The output of the flip-flop 10 comprises a second light beam 34 (hereinafter "output beam 34") emitted by the phase-conjugating mirror 12 along a path 36 other than the autocollimating path 22 of the reference beam 26 during the continuous reflection thereof. Where the phase-conjugating mirror 12 utilizes four-wave mixing, as in the instant embodiment 10, the output beam 34 exits the phase-conjugating mirror 12 through the back side 38 thereof so as to travel along a path 36 collinear with the autocollimating path 22.

In operation, a set pulse 28 is directed through the transmissive side 18 of the one-way mirror 16 so as to travel along the autocollimating 22 path between the mirrors 12 and 16, whereupon the reference beam 26 is initiated. Once initiated, the reference beam 26 reflects continuously between the phase-conjugating mirror 12 and the reflective side 20 of the one-way mirror 16 along the autocollimating path 22 therebetween, and an output beam 34 derived from the reference beam 26 is emitted from the flip-flop 10. The reference beam 26 and, hence, its corresponding output beam 34 are terminated when the autocollimating path 22 between the mirrors 12 and 16 is rendered nontransmissive to the reference beam 26, as when the normally transmissive optical gate 24 along the path 22 is rendered nontransmissive thereto upon interaction with the reset pulse 30. When such interaction between the reset pulse 30 and the optical gate 24 ceases, the optical gate 24 returns to its normally transmissive state and the flip-flop 10 is once again ready to receive a set pulse 28 to initiate another reference beam 26. In this manner, the optical flip-flop 10 of the instant invention achieves a bistable output that is controlled by the set and reset pulses 28 and 30.

It is noted that the reference and/or output beams 26 and 34 are amplified by the phase-conjugating mirror 12 through manipulation of the intensity of the pump beams 14 thereof in order to prevent attenuation of the optical signals processed by the instant flip-flop. Indeed, it will be readily appreciated that the instant flip-flop may thus be utilized to amplify the signals processed thereby sufficiently to compensate for signal attenuation found elsewhere in an optical logic device comprising a plurality of such flip-flops.

An alternate embodiment 40 of the flip-flop of the instant invention is shown schematically in FIG. 2. The alternate embodiment 40 capitalizes on the ability of certain phase-conjugating mirrors to spontaneously generate a continuously reflecting reference beam 26 when exposed to a highly reflective surface 42 on an element, such as a mirror 44, in opposition therewith. The alternate embodiment 40 further comprises a normally nontransmissive optical gate 46 positioned along the autocollimating path 22 between the mirrors 12 and 16 which is rendered transmissive when interacting either with a set pulse 28 directed theretowards or the reference beam 26 passing therethrough. Thus, once the normally nontransmissive optical gate 46 is rendered transmissive by the set pulse 28 and the reference beam 26 is initiated by the self-starting ability of the phase-conjugating mirror 12, the reference beam 26 reflecting continuously between the mirrors 12 and 16 will be maintained until the normally transmissive optical gate 24 in its path 22 is rendered nontransmissive upon interaction with a reset pulse 30 directed theretowards, as described hereinabove with respect to the first embodiment 10 of the instant flip-flop.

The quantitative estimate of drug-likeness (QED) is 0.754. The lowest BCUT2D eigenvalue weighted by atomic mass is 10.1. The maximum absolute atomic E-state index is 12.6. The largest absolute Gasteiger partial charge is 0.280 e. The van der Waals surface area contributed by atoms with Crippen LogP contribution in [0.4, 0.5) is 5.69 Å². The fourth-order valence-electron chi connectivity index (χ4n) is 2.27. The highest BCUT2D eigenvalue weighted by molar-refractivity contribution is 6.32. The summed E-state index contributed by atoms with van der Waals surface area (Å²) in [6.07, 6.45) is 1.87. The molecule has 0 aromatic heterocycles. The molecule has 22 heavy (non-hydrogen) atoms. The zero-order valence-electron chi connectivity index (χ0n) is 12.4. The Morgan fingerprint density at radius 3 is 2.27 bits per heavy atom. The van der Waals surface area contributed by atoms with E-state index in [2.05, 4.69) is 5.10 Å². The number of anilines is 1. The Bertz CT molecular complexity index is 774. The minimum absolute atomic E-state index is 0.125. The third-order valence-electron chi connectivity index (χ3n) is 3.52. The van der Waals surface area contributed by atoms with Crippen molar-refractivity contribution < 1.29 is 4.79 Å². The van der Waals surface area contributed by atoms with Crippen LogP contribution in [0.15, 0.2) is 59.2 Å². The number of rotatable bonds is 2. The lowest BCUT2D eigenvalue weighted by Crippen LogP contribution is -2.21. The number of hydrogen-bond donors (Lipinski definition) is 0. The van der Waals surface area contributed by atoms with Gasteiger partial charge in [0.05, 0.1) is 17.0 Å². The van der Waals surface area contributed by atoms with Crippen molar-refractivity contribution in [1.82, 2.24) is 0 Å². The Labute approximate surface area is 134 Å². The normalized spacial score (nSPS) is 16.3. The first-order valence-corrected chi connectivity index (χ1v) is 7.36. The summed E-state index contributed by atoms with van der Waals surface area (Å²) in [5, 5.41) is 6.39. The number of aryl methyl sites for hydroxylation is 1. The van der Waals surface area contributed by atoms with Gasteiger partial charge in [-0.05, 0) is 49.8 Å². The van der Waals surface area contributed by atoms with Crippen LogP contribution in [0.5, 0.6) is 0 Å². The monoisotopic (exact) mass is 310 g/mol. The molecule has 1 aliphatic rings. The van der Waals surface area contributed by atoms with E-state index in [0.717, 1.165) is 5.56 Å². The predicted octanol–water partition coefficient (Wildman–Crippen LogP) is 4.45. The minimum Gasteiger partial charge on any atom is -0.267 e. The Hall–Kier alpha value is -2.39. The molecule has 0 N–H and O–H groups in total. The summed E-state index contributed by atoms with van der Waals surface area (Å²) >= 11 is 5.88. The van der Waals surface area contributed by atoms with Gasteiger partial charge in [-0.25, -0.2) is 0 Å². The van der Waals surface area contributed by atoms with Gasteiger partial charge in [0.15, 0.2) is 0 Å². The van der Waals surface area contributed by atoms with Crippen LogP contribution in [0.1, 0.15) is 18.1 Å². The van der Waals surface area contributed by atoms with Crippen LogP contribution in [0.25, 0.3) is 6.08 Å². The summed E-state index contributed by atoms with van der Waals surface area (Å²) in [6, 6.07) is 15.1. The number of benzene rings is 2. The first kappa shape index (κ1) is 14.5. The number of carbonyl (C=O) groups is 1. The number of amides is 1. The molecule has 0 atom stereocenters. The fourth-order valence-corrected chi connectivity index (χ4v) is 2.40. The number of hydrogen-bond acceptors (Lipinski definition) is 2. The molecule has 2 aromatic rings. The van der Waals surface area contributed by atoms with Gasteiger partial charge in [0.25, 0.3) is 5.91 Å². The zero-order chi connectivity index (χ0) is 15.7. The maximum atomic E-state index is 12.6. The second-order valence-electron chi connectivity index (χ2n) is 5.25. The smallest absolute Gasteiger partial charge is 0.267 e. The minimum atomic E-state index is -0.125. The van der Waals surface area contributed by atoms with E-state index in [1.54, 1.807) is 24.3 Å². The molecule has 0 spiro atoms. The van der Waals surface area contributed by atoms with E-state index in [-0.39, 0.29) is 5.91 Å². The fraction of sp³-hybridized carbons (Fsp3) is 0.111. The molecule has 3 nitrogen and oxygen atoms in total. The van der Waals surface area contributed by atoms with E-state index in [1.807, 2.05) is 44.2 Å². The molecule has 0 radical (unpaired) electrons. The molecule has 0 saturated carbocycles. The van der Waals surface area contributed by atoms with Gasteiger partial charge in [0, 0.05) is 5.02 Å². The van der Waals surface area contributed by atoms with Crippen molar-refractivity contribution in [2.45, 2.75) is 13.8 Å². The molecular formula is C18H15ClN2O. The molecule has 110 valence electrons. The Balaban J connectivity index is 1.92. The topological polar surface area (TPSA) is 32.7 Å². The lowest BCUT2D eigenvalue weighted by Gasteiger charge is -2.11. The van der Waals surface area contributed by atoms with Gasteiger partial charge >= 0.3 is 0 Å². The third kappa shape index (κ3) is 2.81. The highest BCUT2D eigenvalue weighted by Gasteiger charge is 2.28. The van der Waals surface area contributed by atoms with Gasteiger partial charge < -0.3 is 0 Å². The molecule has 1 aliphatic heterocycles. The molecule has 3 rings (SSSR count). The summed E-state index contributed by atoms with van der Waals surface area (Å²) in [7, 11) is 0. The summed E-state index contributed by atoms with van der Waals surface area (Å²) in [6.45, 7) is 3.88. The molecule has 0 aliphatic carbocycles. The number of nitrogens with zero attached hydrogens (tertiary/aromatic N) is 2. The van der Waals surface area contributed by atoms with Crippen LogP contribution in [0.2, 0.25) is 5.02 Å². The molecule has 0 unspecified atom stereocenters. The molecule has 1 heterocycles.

Additionally, the alternate embodiment 40 further comprises means for deriving an output beam 34 from the reference beam 26 thereof, such as a partially reflective lens 48 positioned along the autocollimating path 22 thereof so as to reflect a portion of the reference beam 26 away therefrom, as shown in FIG. 2. It will be readily appreciated that an output beam 34 is therefore present only when the reference beam 26 is reflecting continuously between the phase-conjugating mirror 12 and the mirror 16.

FIG. 3 is a schematic representation of an optical logic device 50 constructed in accordance with the instant invention is shown schematically in FIC. 3. The optical logic device 50 comprises a plurality of the instant flip-flops sharing a common phase-conjugating mirror 12 and a common reflective element, such as a one-way mirror 16, in opposition therewith. A plurality of distinct autocollimating paths 22 thus extend between the phase-conjugating mirror 12 and the reflective side 20 of the one-way mirror 16 to provide a two-dimensional array of flip-flops characterized by greater system compactness and simplicity.

A plurality of discrete reference beams 26 traveling along the paths 22 are controlled by a plurality of dedicated set and reset pulses 28 and 30 as previously described hereinabove with respect to the individual flip-flops illustrated in FIGS. 1 and 2. Thus, each set pulse 28 initiates a specific reference beam 26 which continuously reflects along its distinct autocollimating path 22 until terminated by its dedicated reset pulse 30.